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Beefing Over Beef: What Ways Can The United States Limit Its Cattle’s Carbon Footprint




Social distancing stickers are seen on the ground near a beef display at Eastern Market in Washington, DC, on May 5, 2020.
Social distancing stickers are seen on the ground near a beef display at Eastern Market in Washington, DC, on May 5, 2020.
NICHOLAS KAMM/AFP via Getty Images

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President Joe Biden spent only a weekend as the “Hamburglar” in the conservative media world. But while the false story lasted, it moved with a damaging speed and breadth, another example of a closed ecosystem of information affecting public opinion.

An academic study published a year before Biden became president was used to speculate that he would place limits on how much red meat Americans can consume as part of his stated goal to sharply reduce greenhouse gas pollution.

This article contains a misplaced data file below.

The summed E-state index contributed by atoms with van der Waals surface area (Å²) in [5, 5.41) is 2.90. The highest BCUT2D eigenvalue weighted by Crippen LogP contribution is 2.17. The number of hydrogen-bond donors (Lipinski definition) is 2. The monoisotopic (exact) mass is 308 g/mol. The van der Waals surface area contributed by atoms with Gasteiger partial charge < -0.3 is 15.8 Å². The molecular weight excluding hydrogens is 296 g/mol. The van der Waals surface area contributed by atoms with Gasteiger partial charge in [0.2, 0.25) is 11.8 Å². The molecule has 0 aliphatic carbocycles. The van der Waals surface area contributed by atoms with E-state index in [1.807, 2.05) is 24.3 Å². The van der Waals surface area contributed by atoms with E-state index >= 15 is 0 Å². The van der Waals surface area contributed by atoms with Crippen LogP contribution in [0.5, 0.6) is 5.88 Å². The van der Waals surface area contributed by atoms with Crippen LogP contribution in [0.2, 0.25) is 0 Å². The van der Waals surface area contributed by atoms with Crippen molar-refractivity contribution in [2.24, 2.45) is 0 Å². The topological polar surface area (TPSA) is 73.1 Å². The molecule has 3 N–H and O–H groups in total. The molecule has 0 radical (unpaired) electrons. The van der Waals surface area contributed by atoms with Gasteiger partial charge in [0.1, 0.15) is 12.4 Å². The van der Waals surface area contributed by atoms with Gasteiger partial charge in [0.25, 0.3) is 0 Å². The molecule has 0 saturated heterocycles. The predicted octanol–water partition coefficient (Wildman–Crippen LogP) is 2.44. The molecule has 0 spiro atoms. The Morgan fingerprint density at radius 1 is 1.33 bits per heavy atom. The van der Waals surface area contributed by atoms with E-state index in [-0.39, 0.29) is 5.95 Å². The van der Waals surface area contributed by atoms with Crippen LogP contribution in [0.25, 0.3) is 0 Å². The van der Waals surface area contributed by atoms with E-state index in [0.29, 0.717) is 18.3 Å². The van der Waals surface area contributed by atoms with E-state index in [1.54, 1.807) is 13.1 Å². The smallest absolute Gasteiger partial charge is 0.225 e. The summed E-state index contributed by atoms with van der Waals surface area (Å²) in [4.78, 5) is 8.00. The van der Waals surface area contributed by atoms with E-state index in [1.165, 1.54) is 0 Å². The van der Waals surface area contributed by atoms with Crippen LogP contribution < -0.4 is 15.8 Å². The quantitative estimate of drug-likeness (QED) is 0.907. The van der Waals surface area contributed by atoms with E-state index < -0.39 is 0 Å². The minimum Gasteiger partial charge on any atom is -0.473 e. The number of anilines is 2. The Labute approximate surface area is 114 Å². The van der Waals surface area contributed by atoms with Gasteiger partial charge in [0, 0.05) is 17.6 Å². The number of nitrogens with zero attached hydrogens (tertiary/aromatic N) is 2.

With the need for greenhouse gas emissions to decrease and red meat production, as of now, standing in the way of each other, it does leave politicians in the present and future with a limited way of navigating out of this climate crisis.

Today on AirTalk, we discuss those limited paths and try to break down their effectiveness as politicians and businesses look to minimize their carbon footprint without starting any beef with the people they serve.

With files from the Associated Press

Guests:

Ethan Elkind, director of the Climate Program at Center for Law, Energy & the Environment at UC Berkeley; he also leads the Climate Change and Business Research Initiative on behalf of UC Berkeley Law and UCLA Law; he tweets @EthanElkind

Marion Nestle, nutrition professor emerita at New York University and author of the book “Food Politics: How the Food Industry Influences Nutrition & Health”; she tweets @marionnestle